Article Archive
EMS Corner
PPE and Industrial Managers
Vol. 21 No. 1

Much has been written about PPE. Constant pounding on providers for the necessity and continued practice of 'universal precautions' will not prevent all types of exposures, nor were they ever designed to. In the real world of patient care, "@*&# happens", and the goal of any well designed infection control plan, and the goal of any Infection Control Manager (yes, you must have one), is to keep the exposures to an absolute minimum. Well designed and implemented infection control plans will help keep the providers on their toes and constantly practicing their craft with meticulous safety whenever possible. They will also help companies meet requirements necessary for governmental scrutiny.

Governmental oversight is no laughing matter and any well seasoned supervisor that has survived an audit from the "sphincter police" can attest to the need for meticulous record keeping. Believe it or not, the government will tell you exactly what you must have. This is NOT a secret, and they will even help you with managerial training, and even with on-site visits if necessary. Honest, they are willing to help you with this, but you must ASK!

The federal regulations are vast, detailed, often very complicated, and can span various industries that may not be applicable to your industry even within the same regulation. Case in point, the Bloodborne Pathogen standards are located under 29 CFR (Code of Federal Regulations), part # 1910, OSHA (Occupational Health and Safety Standards), subpart Z, subpart title, "Toxic and Hazardous Substances", Standard # 1910.1030, title "Bloodborne Pathogens", appendix A. And that is only where they start. They continue from there. Go take a look. They are easily accessed at the OSHA web site at www.OSHA.gov and you should be very familiar with them IF you are the infection control manager OR their immediate supervisor.

An infection control plan is not difficult to put together, but it does take some time and a certain amount effort to get it to the point where it will pass muster with the regulators when they come for that eventual visit. Don't wait until you have the nasty workplace accident that is going to be investigated by OSHA and end up with nothing but your "mouse in your hand" trying to put something together at the last minute. Trust me that will not fly with the OSHA investigators.

So, what is it going to take to get an effective plan for your company? Obviously there is not enough space here to outline a total infection control plan. The easiest thing to do to find an example is to do a web search. I 'Googled' a simple search under "infection control plans" and came up with multiple hits and even a full example from my sister institution up in Reno, UNR. The University of Nevada, Reno has their complete infection control plan up on the web at: http://www.ehs.unr.edu/Portals/12/Bloodbrnd.pdf This is a complete plan that follows the 29 CFR right to the letter and while it may be tailored to a higher-educational institution, it is a good place to start and is as complete as any infection control plans that I have seen or written myself. This was NOT the only one that I found, merely the first. There were many more, pages more, and while I did not search through all of the pages, some may be tailored specifically to your needs. That is what doing research is all about.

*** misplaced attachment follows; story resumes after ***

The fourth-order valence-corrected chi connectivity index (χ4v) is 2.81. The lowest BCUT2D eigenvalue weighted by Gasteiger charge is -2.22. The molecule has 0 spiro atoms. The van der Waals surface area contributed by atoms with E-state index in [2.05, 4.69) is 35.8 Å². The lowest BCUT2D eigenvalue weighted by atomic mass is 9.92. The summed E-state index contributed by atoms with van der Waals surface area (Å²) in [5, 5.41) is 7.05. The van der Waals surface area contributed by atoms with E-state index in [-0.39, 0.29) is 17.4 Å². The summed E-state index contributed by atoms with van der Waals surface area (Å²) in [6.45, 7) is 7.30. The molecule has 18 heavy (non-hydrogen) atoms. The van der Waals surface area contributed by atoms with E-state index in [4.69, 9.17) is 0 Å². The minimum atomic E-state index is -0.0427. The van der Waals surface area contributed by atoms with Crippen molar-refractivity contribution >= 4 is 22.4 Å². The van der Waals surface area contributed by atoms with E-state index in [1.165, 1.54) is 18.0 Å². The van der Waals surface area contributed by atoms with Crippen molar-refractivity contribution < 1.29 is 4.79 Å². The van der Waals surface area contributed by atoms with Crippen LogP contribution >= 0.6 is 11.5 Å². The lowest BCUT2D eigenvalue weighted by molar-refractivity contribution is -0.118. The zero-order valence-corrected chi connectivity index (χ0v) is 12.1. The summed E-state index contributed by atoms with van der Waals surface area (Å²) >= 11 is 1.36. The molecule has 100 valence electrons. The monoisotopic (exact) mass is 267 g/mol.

Ok, so now you have the Infection Control Plan written and in place, now what do you do? Well, you have to bring the employees up to speed and compliance with all the necessary training and have the necessary and mandatory documentation to support the plan. Without the supporting documentation, you have nothing but a pretty manuscript. The training is not just about the use of PPE, yes that is there, and requirements for the employee compliance with the rules must be laid out to the employee including the disciplinary actions for non-compliance. Safety actions, reporting requirements, documentation requirements, etc., all outlined in the 29 CFR, must be promulgated to the employee and documented in the training components of the requirements. These are often signed off by the employee as having received this training and kept on file with the Infection Control Manager. Other required documentation would be for injury such as needle sticks or equipment evaluations from employees. There are quite a few under the code. Some examples (albeit, probably not a complete listing) could be found at the University of Medicine and Dentistry of New Jersey (UMDNJ) infection control plan at: http://www2.umdnj.edu/eohssweb/publications/UMG2004ECP.pdf. Here were some samples for training records and forms for the reporting of injuries due to needle sticks or other forms of injury involving bloodborne pathogens.

Complete credit is always given to the fine infection control managers who have, in the interest of sound infection control practices, posted these infection control plans for the perusal, examination, and use of others. It is truly the overall benefit that is sought here, not some individual accolade, so adapt these forms as needed to suit your company's needs, give credit where credit where credit is due and get into compliance. After all, believe it or not, the government does not want to cite you. They really want you to comply with the safety aspects for the safety of everyone, not just to meet the "requirements."

 
 

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